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Do developers/professionals use non-GUI compilers ?  RSS feed

 
Ranch Hand
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I know that professional developers use IDEs like netbeans and eclipse. But do they ever have to use good old javac ? Does it offer any advantage over an IDE ?
Has anyone been in a situation where they had to do a job without an IDE ?

 
Ranch Hand
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I dont remember myself invoking javac myself for any work-related activity. You usually configure the Maven or Ant buildfile in case you need to pass to javac some special parameters.
 
Rancher
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In all projects I'm involved in I require a non-IDE way to build it, typically using Ant. That's actually a fairly common (and quite sensible, IMO) requirement. I don't much care what tools the developers use -there's a lot of personal preference in that- as long as an Ant build is available.
 
Java Cowboy
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In many projects that I've worked on we've used continuous integration. That means we would have a build server somewhere running software such as Jenkins (formerly known as Hudson). What it does is automatically check out the source code of the project whenever somebody checks in a change in the version control system, and then automatically build it and run unit tests. If something is wrong, the developers get an e-mail that lists the errors that happened while running the unit tests.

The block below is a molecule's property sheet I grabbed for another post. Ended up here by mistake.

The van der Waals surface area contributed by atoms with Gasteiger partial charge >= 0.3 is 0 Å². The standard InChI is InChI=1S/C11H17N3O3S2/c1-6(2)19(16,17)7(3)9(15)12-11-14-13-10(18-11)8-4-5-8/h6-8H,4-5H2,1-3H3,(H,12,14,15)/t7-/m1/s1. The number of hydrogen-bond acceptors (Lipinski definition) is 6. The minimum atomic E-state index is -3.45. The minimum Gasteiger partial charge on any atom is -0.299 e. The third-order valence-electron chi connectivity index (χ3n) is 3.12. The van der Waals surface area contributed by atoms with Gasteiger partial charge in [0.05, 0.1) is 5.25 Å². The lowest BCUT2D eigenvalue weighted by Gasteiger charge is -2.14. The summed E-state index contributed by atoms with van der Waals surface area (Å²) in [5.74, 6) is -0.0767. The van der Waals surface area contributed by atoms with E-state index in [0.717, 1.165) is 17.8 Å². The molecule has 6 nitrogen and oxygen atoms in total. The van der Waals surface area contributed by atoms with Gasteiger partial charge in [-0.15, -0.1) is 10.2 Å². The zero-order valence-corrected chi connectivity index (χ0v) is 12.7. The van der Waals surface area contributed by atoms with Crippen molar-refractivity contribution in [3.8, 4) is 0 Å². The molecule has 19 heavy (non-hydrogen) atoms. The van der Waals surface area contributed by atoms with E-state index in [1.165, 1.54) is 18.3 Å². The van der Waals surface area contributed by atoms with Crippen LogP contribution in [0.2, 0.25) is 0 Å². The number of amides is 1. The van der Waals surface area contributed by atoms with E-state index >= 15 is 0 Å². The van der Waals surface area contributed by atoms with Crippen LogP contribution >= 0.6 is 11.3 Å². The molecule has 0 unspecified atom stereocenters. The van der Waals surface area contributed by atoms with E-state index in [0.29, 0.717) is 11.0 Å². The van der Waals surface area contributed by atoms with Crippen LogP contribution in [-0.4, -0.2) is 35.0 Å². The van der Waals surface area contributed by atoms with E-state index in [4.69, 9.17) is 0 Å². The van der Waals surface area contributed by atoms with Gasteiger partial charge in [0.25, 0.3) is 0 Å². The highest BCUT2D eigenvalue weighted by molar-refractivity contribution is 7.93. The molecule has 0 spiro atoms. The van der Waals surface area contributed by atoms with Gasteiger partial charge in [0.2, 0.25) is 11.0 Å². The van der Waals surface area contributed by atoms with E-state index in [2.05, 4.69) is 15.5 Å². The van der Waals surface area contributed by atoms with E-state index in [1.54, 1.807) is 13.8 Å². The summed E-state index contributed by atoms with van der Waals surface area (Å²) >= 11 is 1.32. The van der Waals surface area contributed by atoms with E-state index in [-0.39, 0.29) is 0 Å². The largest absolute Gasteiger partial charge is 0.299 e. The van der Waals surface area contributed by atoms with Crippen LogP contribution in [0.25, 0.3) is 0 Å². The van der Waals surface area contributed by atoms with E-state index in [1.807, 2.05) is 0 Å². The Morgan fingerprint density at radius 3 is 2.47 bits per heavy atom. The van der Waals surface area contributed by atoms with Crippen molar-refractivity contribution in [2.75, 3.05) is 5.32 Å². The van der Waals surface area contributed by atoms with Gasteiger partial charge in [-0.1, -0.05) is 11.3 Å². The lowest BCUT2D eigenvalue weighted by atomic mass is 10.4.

In addition to this, the build server creates a build every night (a nightly build) with a build number that the testers use for testing. When they find a bug, they report the build number of the nightly build, so that the developers know exactly in which version the bug was found.

Building using an IDE is only meant for developers, and to be able to debug the code easily. "Official" builds are always done via a build system such as described above.

An IDE helps a lot with productivity, for example it notices immediately when you make a typo in a class, method or variable name, it helps you with code completion etc., so for professional software development an IDE is really a must.
 
author
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Also... It still amazes me how many really competent Java programmers can be rendered useless, by putting them on-site to work on an issue on a server. Most servers are headless, so no GUI, and no IDE. Heck, even if it wasn't a server, it's a client site -- you don't control what IDE a client uses, so you better know the lowest common denominator (using the command line).

Henry
 
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